As COVID-19 dies down, undiagnosed cancers emerge

As the COVID-19 pandemic eases in the U.S., so has the fear of visiting a clinical setting. With that has come a wave of progressing cancer diagnoses that slipped through the cracks amid earlier stages of the pandemic, ProPublica reported May 4.

That was the case of Teresa Ruvalcaba, a factory worker in Chicago who avoided visiting the doctor for more than six months because she didn't want to call off work or risk catching the coronavirus. Now, Ms. Ruvalcaba has advanced inflammatory breast cancer. 

"If she would have come six months earlier, it could have been just surgery, chemo and done," Paramjeet "Pam" Khosla, MD, chief of hematology oncology at Mount Sinai in Chicago, told ProPublica. “Now she’s incurable.”

At one point, Dr. Khosla recalled delivering a cancer diagnosis almost a dozen times in one week.

More recently, she counted at least 10 cases of advanced cancer in a single four-week period. All of those patients had told Dr. Khosla they were afraid to seek treatment in a hospital setting amid the pandemic. 

It's a trend experts worry will worsen as more people decide to pick back up with routine screenings, or seek care for a problem that's been bothering them.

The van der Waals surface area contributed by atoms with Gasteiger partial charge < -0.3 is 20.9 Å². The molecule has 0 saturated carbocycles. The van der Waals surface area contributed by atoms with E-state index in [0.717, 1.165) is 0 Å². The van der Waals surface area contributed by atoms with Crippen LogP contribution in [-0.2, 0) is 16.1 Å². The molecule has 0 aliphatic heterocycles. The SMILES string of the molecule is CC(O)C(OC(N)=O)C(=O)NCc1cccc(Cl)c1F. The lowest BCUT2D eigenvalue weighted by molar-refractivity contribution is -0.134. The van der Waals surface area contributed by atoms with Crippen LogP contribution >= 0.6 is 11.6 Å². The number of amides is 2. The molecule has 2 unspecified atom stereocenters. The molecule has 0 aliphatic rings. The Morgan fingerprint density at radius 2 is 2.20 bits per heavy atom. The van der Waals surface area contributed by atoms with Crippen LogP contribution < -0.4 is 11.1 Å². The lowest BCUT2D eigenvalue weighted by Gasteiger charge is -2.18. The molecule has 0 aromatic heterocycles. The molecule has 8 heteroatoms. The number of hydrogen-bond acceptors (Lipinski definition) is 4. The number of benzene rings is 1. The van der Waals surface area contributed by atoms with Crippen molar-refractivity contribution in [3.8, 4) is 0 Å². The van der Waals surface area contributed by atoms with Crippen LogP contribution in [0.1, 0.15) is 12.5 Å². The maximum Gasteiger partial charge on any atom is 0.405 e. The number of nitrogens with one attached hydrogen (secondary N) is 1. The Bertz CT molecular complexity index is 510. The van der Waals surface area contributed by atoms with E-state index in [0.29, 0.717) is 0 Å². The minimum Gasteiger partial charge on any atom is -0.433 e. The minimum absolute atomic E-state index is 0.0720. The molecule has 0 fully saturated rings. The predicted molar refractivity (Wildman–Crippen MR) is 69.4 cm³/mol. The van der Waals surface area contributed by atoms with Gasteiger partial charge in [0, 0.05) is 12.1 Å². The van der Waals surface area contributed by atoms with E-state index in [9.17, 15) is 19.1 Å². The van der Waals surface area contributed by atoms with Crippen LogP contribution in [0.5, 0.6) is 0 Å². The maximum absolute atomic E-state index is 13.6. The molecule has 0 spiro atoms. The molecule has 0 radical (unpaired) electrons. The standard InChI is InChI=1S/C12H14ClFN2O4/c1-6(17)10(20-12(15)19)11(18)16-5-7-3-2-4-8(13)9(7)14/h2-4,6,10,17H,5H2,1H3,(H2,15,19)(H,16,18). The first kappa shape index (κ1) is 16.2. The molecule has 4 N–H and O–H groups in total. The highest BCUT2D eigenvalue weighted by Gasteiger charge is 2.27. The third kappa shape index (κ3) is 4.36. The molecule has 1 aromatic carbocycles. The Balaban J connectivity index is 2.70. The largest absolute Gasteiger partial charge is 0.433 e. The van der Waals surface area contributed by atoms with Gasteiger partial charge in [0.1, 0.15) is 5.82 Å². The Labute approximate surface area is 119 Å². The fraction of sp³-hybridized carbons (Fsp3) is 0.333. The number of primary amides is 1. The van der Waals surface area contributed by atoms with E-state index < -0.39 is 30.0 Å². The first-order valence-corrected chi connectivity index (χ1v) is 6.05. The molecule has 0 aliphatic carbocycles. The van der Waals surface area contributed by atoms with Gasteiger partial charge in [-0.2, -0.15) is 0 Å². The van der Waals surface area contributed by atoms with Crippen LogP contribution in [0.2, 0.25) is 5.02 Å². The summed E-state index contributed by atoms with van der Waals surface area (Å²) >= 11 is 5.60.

The National Cancer Institute estimates there will be nearly 10,000 excess breast and colorectal cancer deaths linked to pandemic-related care delays in both diagnosis and treatment.  

"The longer the pandemic continues, the more significant the impact of the pandemic on cancer outcomes will be," Norman "Ned" Sharpless, MD, director of the NCI, told the news outlet, adding that it could take another few years before the cancer death toll begins to rise. That's because treatment can delay death after diagnosis, Dr. Sharpless explained. 

Further, experts predict the effects of delayed cancer screenings and care will disproportionately hit communities of color, who already face higher cancer death rates, and experienced higher COVID-19 death rates, ProPublica reported. 

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